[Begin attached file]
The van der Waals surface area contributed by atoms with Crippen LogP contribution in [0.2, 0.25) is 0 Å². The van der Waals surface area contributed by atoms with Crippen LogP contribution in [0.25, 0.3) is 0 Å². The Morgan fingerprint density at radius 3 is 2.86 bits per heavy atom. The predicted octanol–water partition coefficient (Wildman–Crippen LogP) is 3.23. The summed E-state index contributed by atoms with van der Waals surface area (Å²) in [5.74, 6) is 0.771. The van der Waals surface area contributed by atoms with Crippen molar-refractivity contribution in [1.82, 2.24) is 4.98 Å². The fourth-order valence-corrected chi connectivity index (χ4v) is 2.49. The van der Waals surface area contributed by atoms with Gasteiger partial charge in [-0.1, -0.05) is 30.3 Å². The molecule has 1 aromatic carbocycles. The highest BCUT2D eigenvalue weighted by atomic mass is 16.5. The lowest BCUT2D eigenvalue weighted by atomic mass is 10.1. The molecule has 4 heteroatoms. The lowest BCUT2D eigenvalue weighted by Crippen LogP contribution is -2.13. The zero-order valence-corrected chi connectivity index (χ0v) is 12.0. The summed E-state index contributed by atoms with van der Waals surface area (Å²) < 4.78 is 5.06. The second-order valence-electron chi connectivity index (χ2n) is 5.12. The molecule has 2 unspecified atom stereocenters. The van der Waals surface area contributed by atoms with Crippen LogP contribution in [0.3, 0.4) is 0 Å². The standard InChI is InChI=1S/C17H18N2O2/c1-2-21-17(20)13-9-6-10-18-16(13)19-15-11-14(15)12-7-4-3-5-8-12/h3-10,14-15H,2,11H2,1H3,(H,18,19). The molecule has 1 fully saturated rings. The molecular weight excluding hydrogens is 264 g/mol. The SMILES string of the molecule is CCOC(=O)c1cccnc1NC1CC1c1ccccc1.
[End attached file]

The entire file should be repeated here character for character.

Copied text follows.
The van der Waals surface area contributed by atoms with Crippen LogP contribution in [0.2, 0.25) is 0 Å². The van der Waals surface area contributed by atoms with Crippen LogP contribution in [0.25, 0.3) is 0 Å². The Morgan fingerprint density at radius 3 is 2.86 bits per heavy atom. The predicted octanol–water partition coefficient (Wildman–Crippen LogP) is 3.23. The summed E-state index contributed by atoms with van der Waals surface area (Å²) in [5.74, 6) is 0.771. The van der Waals surface area contributed by atoms with Crippen molar-refractivity contribution in [1.82, 2.24) is 4.98 Å². The fourth-order valence-corrected chi connectivity index (χ4v) is 2.49. The van der Waals surface area contributed by atoms with Gasteiger partial charge in [-0.1, -0.05) is 30.3 Å². The molecule has 1 aromatic carbocycles. The highest BCUT2D eigenvalue weighted by atomic mass is 16.5. The lowest BCUT2D eigenvalue weighted by atomic mass is 10.1. The molecule has 4 heteroatoms. The lowest BCUT2D eigenvalue weighted by Crippen LogP contribution is -2.13. The zero-order valence-corrected chi connectivity index (χ0v) is 12.0. The summed E-state index contributed by atoms with van der Waals surface area (Å²) < 4.78 is 5.06. The second-order valence-electron chi connectivity index (χ2n) is 5.12. The molecule has 2 unspecified atom stereocenters. The van der Waals surface area contributed by atoms with Crippen LogP contribution in [0.3, 0.4) is 0 Å². The standard InChI is InChI=1S/C17H18N2O2/c1-2-21-17(20)13-9-6-10-18-16(13)19-15-11-14(15)12-7-4-3-5-8-12/h3-10,14-15H,2,11H2,1H3,(H,18,19). The molecule has 1 fully saturated rings. The molecular weight excluding hydrogens is 264 g/mol. The SMILES string of the molecule is CCOC(=O)c1cccnc1NC1CC1c1ccccc1.